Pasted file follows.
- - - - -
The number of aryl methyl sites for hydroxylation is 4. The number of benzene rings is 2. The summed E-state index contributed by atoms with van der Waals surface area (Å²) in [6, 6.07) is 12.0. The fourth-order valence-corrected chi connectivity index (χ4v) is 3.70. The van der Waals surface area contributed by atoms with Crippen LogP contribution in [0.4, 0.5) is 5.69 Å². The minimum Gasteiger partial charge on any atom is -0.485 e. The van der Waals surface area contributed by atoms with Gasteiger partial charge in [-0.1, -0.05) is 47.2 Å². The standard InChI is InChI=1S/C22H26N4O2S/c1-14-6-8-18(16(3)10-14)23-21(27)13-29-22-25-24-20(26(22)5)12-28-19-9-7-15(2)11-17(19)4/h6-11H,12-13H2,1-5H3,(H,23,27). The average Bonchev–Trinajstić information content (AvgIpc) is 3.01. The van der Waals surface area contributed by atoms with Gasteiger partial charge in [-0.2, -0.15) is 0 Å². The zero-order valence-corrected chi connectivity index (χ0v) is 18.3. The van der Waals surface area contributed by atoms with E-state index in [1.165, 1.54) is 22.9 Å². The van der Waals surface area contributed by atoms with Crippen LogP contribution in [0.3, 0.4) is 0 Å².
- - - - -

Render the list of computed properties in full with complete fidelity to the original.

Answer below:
The number of aryl methyl sites for hydroxylation is 4. The number of benzene rings is 2. The summed E-state index contributed by atoms with van der Waals surface area (Å²) in [6, 6.07) is 12.0. The fourth-order valence-corrected chi connectivity index (χ4v) is 3.70. The van der Waals surface area contributed by atoms with Crippen LogP contribution in [0.4, 0.5) is 5.69 Å². The minimum Gasteiger partial charge on any atom is -0.485 e. The van der Waals surface area contributed by atoms with Gasteiger partial charge in [-0.1, -0.05) is 47.2 Å². The standard InChI is InChI=1S/C22H26N4O2S/c1-14-6-8-18(16(3)10-14)23-21(27)13-29-22-25-24-20(26(22)5)12-28-19-9-7-15(2)11-17(19)4/h6-11H,12-13H2,1-5H3,(H,23,27). The average Bonchev–Trinajstić information content (AvgIpc) is 3.01. The van der Waals surface area contributed by atoms with Gasteiger partial charge in [-0.2, -0.15) is 0 Å². The zero-order valence-corrected chi connectivity index (χ0v) is 18.3. The van der Waals surface area contributed by atoms with E-state index in [1.165, 1.54) is 22.9 Å². The van der Waals surface area contributed by atoms with Crippen LogP contribution in [0.3, 0.4) is 0 Å².